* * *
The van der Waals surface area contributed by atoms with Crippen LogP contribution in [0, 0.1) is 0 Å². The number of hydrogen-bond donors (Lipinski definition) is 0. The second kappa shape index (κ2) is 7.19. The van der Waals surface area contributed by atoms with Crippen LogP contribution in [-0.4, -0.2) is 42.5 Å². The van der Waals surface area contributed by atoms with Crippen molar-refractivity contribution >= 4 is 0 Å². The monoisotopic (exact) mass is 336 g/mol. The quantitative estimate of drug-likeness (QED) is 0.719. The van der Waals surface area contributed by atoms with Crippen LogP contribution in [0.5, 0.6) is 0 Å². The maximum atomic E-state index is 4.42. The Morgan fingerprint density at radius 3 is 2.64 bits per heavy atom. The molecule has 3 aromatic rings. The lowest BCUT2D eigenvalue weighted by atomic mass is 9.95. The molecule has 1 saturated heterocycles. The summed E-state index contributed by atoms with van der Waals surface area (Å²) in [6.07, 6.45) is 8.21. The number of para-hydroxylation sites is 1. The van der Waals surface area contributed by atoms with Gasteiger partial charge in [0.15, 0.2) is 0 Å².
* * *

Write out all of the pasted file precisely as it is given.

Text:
The van der Waals surface area contributed by atoms with Crippen LogP contribution in [0, 0.1) is 0 Å². The number of hydrogen-bond donors (Lipinski definition) is 0. The second kappa shape index (κ2) is 7.19. The van der Waals surface area contributed by atoms with Crippen LogP contribution in [-0.4, -0.2) is 42.5 Å². The van der Waals surface area contributed by atoms with Crippen molar-refractivity contribution >= 4 is 0 Å². The monoisotopic (exact) mass is 336 g/mol. The quantitative estimate of drug-likeness (QED) is 0.719. The van der Waals surface area contributed by atoms with Crippen LogP contribution in [0.5, 0.6) is 0 Å². The maximum atomic E-state index is 4.42. The Morgan fingerprint density at radius 3 is 2.64 bits per heavy atom. The molecule has 3 aromatic rings. The lowest BCUT2D eigenvalue weighted by atomic mass is 9.95. The molecule has 1 saturated heterocycles. The summed E-state index contributed by atoms with van der Waals surface area (Å²) in [6.07, 6.45) is 8.21. The number of para-hydroxylation sites is 1. The van der Waals surface area contributed by atoms with Gasteiger partial charge in [0.15, 0.2) is 0 Å².